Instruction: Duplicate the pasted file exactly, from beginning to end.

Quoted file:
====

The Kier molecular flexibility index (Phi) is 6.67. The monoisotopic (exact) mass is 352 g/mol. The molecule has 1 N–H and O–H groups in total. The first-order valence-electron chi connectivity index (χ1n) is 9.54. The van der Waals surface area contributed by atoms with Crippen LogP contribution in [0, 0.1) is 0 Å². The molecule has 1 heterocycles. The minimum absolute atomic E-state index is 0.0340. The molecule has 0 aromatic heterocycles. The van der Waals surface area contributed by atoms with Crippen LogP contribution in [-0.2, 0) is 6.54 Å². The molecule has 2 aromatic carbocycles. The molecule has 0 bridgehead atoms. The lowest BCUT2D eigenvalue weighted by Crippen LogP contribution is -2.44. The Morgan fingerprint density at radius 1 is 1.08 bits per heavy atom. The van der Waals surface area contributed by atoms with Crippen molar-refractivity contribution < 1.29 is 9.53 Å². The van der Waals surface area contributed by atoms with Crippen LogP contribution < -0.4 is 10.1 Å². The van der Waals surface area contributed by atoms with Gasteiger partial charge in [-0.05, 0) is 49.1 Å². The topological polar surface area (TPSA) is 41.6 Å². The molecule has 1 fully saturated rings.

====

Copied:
The Kier molecular flexibility index (Phi) is 6.67. The monoisotopic (exact) mass is 352 g/mol. The molecule has 1 N–H and O–H groups in total. The first-order valence-electron chi connectivity index (χ1n) is 9.54. The van der Waals surface area contributed by atoms with Crippen LogP contribution in [0, 0.1) is 0 Å². The molecule has 1 heterocycles. The minimum absolute atomic E-state index is 0.0340. The molecule has 0 aromatic heterocycles. The van der Waals surface area contributed by atoms with Crippen LogP contribution in [-0.2, 0) is 6.54 Å². The molecule has 2 aromatic carbocycles. The molecule has 0 bridgehead atoms. The lowest BCUT2D eigenvalue weighted by Crippen LogP contribution is -2.44. The Morgan fingerprint density at radius 1 is 1.08 bits per heavy atom. The van der Waals surface area contributed by atoms with Crippen molar-refractivity contribution < 1.29 is 9.53 Å². The van der Waals surface area contributed by atoms with Crippen LogP contribution < -0.4 is 10.1 Å². The van der Waals surface area contributed by atoms with Gasteiger partial charge in [-0.05, 0) is 49.1 Å². The topological polar surface area (TPSA) is 41.6 Å². The molecule has 1 fully saturated rings.